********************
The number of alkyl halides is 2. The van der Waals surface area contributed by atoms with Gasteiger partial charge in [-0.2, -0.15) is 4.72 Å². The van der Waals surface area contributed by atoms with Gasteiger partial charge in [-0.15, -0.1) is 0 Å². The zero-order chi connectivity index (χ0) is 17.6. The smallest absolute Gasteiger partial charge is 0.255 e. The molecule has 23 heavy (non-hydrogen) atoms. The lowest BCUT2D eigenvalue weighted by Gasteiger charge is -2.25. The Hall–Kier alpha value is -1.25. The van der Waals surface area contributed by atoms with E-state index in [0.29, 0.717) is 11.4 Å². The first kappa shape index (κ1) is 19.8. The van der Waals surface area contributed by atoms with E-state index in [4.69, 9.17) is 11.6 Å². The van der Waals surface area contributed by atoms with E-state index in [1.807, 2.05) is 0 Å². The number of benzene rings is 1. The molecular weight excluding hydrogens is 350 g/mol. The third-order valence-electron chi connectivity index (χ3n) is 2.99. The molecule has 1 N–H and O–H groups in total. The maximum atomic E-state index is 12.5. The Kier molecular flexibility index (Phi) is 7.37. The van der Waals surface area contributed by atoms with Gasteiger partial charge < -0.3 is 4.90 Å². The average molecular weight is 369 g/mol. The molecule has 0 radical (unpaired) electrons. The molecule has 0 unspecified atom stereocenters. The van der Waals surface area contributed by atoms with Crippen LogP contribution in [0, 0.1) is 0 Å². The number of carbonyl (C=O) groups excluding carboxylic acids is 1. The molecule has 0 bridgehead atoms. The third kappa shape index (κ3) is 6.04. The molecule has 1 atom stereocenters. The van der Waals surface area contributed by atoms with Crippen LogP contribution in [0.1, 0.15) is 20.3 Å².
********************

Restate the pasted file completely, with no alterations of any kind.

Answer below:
The number of alkyl halides is 2. The van der Waals surface area contributed by atoms with Gasteiger partial charge in [-0.2, -0.15) is 4.72 Å². The van der Waals surface area contributed by atoms with Gasteiger partial charge in [-0.15, -0.1) is 0 Å². The zero-order chi connectivity index (χ0) is 17.6. The smallest absolute Gasteiger partial charge is 0.255 e. The molecule has 23 heavy (non-hydrogen) atoms. The lowest BCUT2D eigenvalue weighted by Gasteiger charge is -2.25. The Hall–Kier alpha value is -1.25. The van der Waals surface area contributed by atoms with E-state index in [0.29, 0.717) is 11.4 Å². The first kappa shape index (κ1) is 19.8. The van der Waals surface area contributed by atoms with E-state index in [4.69, 9.17) is 11.6 Å². The van der Waals surface area contributed by atoms with E-state index in [1.807, 2.05) is 0 Å². The number of benzene rings is 1. The molecular weight excluding hydrogens is 350 g/mol. The third-order valence-electron chi connectivity index (χ3n) is 2.99. The molecule has 1 N–H and O–H groups in total. The maximum atomic E-state index is 12.5. The Kier molecular flexibility index (Phi) is 7.37. The van der Waals surface area contributed by atoms with Gasteiger partial charge < -0.3 is 4.90 Å². The average molecular weight is 369 g/mol. The molecule has 0 radical (unpaired) electrons. The molecule has 0 unspecified atom stereocenters. The van der Waals surface area contributed by atoms with Crippen LogP contribution in [0, 0.1) is 0 Å². The number of carbonyl (C=O) groups excluding carboxylic acids is 1. The molecule has 0 bridgehead atoms. The third kappa shape index (κ3) is 6.04. The molecule has 1 atom stereocenters. The van der Waals surface area contributed by atoms with Crippen LogP contribution in [0.1, 0.15) is 20.3 Å².